most of the nutrient solution supplied the plants. Lastly, the cans eliminate the escape or absorption of moisture through their sides and bottoms and allow the relative humidity in the control chamber to be more easily regulated.
The cans are filled with dry pit-run sand to within threefcurths of an inch of the top. It is important to start with dry sand for filling the cans in order that the quantity of water first
supplied and the nutrient solution subsequently supplied will be favorable for germination and growth of the peas. Seed, treated the same as for stock plants, is planted three-fourths of an inch
deep with two seeds to the can, and about 150 cc. of water are added. Nutrient solution in the amount of 50 cc. is supplied when
the young peas unfold their first leaves (fig. 1), and the same quantity is supplied every 3 days thereafter, the last lot being added just before the plants are prepared for infesting (see table 1).
To eliminate the necessity of adding nutrient solution to the plants during a test, and also to prevent excessive escape of
moisture into the temperature-humidity control chamber, the sand in each can is covered with a waxed-paper disc just before the test aphids are transferred. The can is then nearly filled with white quartz sand (fig. 2), which not only aids in moisture retention but is of considerable help in providing a light background upon which dead aphids may be easily seen and counted. White sand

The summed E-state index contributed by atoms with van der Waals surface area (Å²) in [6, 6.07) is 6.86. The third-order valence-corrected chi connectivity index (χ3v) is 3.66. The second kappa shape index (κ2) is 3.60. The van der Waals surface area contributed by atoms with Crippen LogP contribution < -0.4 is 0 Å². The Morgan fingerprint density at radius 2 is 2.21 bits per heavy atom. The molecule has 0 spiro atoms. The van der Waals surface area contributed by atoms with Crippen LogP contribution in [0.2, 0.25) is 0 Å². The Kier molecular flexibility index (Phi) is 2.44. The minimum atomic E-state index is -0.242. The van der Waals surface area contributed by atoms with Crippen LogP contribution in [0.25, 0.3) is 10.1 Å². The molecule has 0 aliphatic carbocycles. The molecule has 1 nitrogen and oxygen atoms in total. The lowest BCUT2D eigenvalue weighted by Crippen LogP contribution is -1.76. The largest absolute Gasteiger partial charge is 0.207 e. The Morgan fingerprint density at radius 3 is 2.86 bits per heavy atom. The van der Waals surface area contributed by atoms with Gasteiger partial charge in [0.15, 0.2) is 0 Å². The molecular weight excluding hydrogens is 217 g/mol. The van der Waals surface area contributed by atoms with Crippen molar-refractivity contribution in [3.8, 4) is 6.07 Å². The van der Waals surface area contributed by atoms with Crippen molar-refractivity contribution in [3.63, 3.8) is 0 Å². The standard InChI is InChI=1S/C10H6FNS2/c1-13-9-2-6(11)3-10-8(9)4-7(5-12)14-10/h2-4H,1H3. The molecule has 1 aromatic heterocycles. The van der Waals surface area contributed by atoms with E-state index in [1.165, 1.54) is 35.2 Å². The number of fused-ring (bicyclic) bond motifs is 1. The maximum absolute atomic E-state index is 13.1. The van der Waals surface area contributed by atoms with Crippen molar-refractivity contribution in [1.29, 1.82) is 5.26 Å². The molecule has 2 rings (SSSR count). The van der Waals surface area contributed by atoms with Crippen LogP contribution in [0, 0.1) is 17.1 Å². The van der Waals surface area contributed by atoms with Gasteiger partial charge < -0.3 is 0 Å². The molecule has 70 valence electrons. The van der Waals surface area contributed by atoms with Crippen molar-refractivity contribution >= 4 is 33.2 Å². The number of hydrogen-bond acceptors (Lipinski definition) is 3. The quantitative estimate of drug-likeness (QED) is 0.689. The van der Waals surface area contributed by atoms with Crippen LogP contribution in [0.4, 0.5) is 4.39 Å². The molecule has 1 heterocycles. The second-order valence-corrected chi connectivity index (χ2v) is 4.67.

is not employed for growing the peas because that available in Madison, Wis., appears to contain some chemical slightly toxic to the plants.
It is not advisable to reuse sand after nutrient solution has been employed, as there is an accumulation of certain nutrient salts which may result in an unbalanced solution for the following lot of plants.
In order to provide fairly uniform test plants, i has been found desirable to plant about 50 percent more cans than will be needed for a test, although the excess number necessarily will vary
according to the conditions, particularly the germination of the seed.
After being infested, the test plants are covered ,ith cages made of 20-mesh screen wire to confine the aphids. A convenient size of cage is one 8 inches high and of a circumferen ,e to fit snugly inside the can. The more snugly a cage fits in the can, the less likely it is to fall off in handling.